Chronicles: the writing of history in medieval England London; New York: Hambledon and London, 2004 Chris Given-Wilson Great Britain History 1066-1687 Historiography Hardcover. xxiii, 292 p.,  p. of plates: ill.; 25 cm. Includes bibliographical references (p. -274) and index. Clean, tight and strong binding with clean dust jacket. No highlighting, underlining or marginalia in text. VG/VG
The priorities of medieval chroniclers and historians were not those of the modern historian, nor was the way that they gathered, arranged and presented evidence. Yet if we understand how they approached their task, and their assumption of God’s immanence in the world, much that they wrote becomes clear. Many of them were men of high intelligence whose interpretation of events sheds clear light on what happened.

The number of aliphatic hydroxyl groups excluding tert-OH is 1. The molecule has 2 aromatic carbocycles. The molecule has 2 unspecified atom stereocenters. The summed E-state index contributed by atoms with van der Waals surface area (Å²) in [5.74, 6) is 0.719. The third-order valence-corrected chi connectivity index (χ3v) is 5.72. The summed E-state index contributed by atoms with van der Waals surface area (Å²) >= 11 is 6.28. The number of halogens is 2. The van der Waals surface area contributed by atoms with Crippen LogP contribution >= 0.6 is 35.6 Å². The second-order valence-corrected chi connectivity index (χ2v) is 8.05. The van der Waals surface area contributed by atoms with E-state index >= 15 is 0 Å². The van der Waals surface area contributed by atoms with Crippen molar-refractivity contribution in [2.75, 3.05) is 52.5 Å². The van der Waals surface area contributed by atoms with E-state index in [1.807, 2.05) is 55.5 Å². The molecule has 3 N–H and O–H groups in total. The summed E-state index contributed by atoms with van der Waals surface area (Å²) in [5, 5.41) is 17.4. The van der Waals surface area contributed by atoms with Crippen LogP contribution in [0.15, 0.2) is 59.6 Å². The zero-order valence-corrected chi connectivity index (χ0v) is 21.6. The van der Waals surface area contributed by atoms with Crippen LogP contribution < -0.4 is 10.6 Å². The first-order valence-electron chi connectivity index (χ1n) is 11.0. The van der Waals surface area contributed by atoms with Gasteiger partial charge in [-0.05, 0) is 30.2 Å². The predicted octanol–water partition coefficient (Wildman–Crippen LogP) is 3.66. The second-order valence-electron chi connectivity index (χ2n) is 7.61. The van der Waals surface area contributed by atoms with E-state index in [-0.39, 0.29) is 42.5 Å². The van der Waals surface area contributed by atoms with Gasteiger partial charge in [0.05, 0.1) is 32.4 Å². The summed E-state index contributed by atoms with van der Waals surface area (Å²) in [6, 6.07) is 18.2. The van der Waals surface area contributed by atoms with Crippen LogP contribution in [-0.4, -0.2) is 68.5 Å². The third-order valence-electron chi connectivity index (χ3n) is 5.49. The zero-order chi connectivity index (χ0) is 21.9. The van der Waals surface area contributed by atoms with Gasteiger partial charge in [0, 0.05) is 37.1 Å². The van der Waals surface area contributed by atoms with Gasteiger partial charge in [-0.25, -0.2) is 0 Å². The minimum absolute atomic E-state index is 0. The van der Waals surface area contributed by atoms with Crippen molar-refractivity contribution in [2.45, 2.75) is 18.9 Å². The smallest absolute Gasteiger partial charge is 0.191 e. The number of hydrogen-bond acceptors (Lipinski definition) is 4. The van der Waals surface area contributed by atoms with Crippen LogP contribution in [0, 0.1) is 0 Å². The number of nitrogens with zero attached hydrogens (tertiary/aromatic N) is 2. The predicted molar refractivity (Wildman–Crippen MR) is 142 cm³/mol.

Christopher Given-Wilson is one of the leading authorities on medieval English historical writing. He examines how medieval writers such as Ranulf Higden and Adam Usk treated chronology and geography, politics and warfare, heroes and villains. He looks at the ways in which chronicles were used during the middle ages, and at how the writing of history changed between the twelfth and fifteenth centuries.